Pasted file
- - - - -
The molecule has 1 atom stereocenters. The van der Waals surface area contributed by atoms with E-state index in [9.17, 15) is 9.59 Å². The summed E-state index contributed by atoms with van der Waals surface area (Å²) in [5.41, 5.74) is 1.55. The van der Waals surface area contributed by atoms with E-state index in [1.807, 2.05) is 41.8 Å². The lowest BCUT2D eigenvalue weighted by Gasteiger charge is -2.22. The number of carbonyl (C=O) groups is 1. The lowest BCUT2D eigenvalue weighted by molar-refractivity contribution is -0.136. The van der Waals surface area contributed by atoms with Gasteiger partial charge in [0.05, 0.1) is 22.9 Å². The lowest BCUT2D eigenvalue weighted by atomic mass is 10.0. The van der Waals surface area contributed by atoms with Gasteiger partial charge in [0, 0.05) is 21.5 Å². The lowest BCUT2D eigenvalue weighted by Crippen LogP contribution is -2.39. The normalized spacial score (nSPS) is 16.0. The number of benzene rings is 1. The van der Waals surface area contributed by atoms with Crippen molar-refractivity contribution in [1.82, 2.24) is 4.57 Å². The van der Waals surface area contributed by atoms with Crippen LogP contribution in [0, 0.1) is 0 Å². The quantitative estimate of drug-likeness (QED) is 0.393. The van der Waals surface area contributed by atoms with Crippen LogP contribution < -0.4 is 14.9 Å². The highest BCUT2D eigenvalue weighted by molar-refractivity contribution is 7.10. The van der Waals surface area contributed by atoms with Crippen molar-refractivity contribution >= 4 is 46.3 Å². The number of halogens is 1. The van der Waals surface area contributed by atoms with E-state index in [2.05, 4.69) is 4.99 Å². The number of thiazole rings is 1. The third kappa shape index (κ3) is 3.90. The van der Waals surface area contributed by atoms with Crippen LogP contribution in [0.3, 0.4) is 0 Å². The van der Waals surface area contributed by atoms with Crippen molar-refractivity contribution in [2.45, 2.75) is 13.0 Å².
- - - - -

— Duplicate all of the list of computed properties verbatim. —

The molecule has 1 atom stereocenters. The van der Waals surface area contributed by atoms with E-state index in [9.17, 15) is 9.59 Å². The summed E-state index contributed by atoms with van der Waals surface area (Å²) in [5.41, 5.74) is 1.55. The van der Waals surface area contributed by atoms with E-state index in [1.807, 2.05) is 41.8 Å². The lowest BCUT2D eigenvalue weighted by Gasteiger charge is -2.22. The number of carbonyl (C=O) groups is 1. The lowest BCUT2D eigenvalue weighted by molar-refractivity contribution is -0.136. The van der Waals surface area contributed by atoms with Gasteiger partial charge in [0.05, 0.1) is 22.9 Å². The lowest BCUT2D eigenvalue weighted by atomic mass is 10.0. The van der Waals surface area contributed by atoms with Gasteiger partial charge in [0, 0.05) is 21.5 Å². The lowest BCUT2D eigenvalue weighted by Crippen LogP contribution is -2.39. The normalized spacial score (nSPS) is 16.0. The number of benzene rings is 1. The van der Waals surface area contributed by atoms with Crippen molar-refractivity contribution in [1.82, 2.24) is 4.57 Å². The van der Waals surface area contributed by atoms with Crippen LogP contribution in [0, 0.1) is 0 Å². The quantitative estimate of drug-likeness (QED) is 0.393. The van der Waals surface area contributed by atoms with Crippen LogP contribution < -0.4 is 14.9 Å². The highest BCUT2D eigenvalue weighted by molar-refractivity contribution is 7.10. The van der Waals surface area contributed by atoms with Crippen molar-refractivity contribution >= 4 is 46.3 Å². The number of halogens is 1. The van der Waals surface area contributed by atoms with E-state index in [2.05, 4.69) is 4.99 Å². The number of thiazole rings is 1. The third kappa shape index (κ3) is 3.90. The van der Waals surface area contributed by atoms with Crippen LogP contribution in [0.3, 0.4) is 0 Å². The van der Waals surface area contributed by atoms with Crippen molar-refractivity contribution in [2.45, 2.75) is 13.0 Å².